More than a year has passed and finally worshipers of First Baptist Church of Sutherland Springs are beginning to find some semblance of what once was normal.
But like what often happens when tragedies strike that are as horrific as what happened on Nov. 7, 2017, in Sutherland Springs, the congregation and community will have to adjust to a new normal.
That new normal comes with a new sanctuary where prayers will be uttered, sermons delivered and faith renewed. Pastor Frank Pomeroy and his flock received help from a group of the Southern Baptist Convention as well as business owners from across the country to erect the new, twice as large, $3 million FBC Sutherland Springs Church.
The congregation and church leaders unveiled the new church Sunday during a private church service and a public memorial dedicating the new church.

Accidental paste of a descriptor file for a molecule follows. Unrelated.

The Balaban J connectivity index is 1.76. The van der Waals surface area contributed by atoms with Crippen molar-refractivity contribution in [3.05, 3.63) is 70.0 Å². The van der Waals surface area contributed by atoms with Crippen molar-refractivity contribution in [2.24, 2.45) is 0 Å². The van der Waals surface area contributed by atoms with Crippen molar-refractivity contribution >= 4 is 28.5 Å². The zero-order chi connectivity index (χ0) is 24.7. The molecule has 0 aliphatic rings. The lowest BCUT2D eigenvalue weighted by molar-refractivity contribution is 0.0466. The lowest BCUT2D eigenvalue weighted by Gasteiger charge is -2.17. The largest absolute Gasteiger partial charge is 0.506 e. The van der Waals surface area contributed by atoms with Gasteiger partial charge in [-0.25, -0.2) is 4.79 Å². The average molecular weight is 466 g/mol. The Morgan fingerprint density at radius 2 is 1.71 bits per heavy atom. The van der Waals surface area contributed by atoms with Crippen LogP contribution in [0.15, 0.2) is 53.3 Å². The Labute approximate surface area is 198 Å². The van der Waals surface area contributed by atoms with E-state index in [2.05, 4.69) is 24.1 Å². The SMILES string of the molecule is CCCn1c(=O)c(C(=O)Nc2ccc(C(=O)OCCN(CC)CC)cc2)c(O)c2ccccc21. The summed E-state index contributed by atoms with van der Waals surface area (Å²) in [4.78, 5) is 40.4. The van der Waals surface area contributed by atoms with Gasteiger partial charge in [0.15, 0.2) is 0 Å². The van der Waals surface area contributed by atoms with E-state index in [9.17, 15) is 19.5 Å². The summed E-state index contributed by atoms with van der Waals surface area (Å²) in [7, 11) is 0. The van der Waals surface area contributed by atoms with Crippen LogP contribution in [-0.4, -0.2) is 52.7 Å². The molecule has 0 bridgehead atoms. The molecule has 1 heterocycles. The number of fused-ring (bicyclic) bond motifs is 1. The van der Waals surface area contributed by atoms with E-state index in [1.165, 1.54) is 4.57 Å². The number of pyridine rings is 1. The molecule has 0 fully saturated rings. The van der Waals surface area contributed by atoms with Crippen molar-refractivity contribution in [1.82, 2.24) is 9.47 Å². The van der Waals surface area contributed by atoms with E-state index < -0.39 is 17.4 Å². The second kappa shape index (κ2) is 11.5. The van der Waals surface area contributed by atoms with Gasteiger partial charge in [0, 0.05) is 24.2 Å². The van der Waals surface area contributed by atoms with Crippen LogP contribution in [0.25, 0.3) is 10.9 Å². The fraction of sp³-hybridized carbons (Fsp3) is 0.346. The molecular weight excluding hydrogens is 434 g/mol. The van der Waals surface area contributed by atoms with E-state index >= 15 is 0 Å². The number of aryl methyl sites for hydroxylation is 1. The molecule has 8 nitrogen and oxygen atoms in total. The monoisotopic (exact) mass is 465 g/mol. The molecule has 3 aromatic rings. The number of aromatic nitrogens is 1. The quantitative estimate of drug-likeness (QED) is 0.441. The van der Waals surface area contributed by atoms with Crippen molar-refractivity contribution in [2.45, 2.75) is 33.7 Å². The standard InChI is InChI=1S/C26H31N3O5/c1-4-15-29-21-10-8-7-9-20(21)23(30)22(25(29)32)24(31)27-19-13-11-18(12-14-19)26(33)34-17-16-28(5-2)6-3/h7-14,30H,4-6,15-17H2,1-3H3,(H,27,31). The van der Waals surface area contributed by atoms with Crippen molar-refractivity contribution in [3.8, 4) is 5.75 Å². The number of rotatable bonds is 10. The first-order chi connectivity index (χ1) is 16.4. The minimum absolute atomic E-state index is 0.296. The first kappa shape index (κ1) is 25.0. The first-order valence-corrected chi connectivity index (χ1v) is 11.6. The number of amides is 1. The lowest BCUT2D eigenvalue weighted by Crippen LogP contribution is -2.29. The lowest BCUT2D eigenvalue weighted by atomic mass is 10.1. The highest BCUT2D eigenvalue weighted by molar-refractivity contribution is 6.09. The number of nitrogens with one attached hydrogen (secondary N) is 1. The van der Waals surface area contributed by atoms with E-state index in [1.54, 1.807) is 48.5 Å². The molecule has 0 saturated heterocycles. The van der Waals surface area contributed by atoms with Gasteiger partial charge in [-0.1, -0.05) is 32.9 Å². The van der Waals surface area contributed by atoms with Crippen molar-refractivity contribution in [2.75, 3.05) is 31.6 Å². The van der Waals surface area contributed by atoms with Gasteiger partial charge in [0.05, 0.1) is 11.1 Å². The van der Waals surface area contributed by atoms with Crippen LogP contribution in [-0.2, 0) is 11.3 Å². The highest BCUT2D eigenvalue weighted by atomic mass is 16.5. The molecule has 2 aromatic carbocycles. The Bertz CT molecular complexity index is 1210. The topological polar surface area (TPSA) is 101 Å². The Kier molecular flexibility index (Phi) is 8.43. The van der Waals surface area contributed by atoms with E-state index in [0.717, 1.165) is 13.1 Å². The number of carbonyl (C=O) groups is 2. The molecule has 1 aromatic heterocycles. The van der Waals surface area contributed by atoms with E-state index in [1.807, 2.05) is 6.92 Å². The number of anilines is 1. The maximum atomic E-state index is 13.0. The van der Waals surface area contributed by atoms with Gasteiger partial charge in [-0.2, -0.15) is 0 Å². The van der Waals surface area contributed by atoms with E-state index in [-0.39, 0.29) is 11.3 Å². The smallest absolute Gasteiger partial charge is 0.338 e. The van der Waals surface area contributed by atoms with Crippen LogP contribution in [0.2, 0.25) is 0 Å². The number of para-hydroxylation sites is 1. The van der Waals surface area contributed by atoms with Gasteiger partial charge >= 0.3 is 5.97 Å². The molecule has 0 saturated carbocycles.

The somber day was marked by a tolling of the church bell, one gong heard as each name of the 26 victims killed in the massacre was read. The shooting spree that killed men, women and children inside the church forever changed Sutherland Springs.
Part of FBC’s new normal will be the presence of a safety response team on hand to help protect church-goers from a long list of possible situations such as a child choking on food to something more horrific, Pomeroy said,
The changes were necessary but they, nor the tragedy, define the people of Sutherland Springs, who insist that ‘evil did not win’ the day Devin Patrick Kelley shot up their church. And they have resolved that evil will never win.
Texas Gov. Greg Abbott attended Sunday’s events and helped put the world on notice that the town and church have new normals and did not fall to the gunman’s wickedness.
“As people drive through Sutherland Springs in the future, they will know this is a place where goodness triumphed over evil,” Abbott said.